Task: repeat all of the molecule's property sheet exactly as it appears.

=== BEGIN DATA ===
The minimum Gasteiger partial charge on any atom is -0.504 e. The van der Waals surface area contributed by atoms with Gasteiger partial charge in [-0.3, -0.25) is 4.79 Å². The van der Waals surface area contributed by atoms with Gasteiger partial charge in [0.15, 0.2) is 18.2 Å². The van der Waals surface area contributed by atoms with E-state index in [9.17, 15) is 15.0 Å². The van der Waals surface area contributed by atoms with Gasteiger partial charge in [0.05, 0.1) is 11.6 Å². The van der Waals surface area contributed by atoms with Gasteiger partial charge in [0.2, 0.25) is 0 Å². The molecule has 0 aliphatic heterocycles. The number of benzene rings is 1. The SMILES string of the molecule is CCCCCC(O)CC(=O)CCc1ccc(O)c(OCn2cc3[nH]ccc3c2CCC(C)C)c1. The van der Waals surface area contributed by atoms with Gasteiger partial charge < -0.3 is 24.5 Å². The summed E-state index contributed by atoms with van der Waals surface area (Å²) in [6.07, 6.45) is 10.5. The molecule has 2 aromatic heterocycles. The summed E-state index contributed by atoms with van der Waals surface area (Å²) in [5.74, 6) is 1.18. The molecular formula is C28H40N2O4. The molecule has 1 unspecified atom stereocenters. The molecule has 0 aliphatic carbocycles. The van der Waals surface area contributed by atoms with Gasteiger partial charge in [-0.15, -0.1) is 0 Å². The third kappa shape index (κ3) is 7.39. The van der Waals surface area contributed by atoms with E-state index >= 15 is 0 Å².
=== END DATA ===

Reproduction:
The minimum Gasteiger partial charge on any atom is -0.504 e. The van der Waals surface area contributed by atoms with Gasteiger partial charge in [-0.3, -0.25) is 4.79 Å². The van der Waals surface area contributed by atoms with Gasteiger partial charge in [0.15, 0.2) is 18.2 Å². The van der Waals surface area contributed by atoms with E-state index in [9.17, 15) is 15.0 Å². The van der Waals surface area contributed by atoms with Gasteiger partial charge in [0.05, 0.1) is 11.6 Å². The van der Waals surface area contributed by atoms with Gasteiger partial charge in [0.2, 0.25) is 0 Å². The molecule has 0 aliphatic heterocycles. The number of benzene rings is 1. The SMILES string of the molecule is CCCCCC(O)CC(=O)CCc1ccc(O)c(OCn2cc3[nH]ccc3c2CCC(C)C)c1. The van der Waals surface area contributed by atoms with Gasteiger partial charge < -0.3 is 24.5 Å². The summed E-state index contributed by atoms with van der Waals surface area (Å²) in [6.07, 6.45) is 10.5. The molecule has 2 aromatic heterocycles. The summed E-state index contributed by atoms with van der Waals surface area (Å²) in [5.74, 6) is 1.18. The molecular formula is C28H40N2O4. The molecule has 1 unspecified atom stereocenters. The molecule has 0 aliphatic carbocycles. The van der Waals surface area contributed by atoms with Gasteiger partial charge in [-0.15, -0.1) is 0 Å². The third kappa shape index (κ3) is 7.39. The van der Waals surface area contributed by atoms with E-state index >= 15 is 0 Å².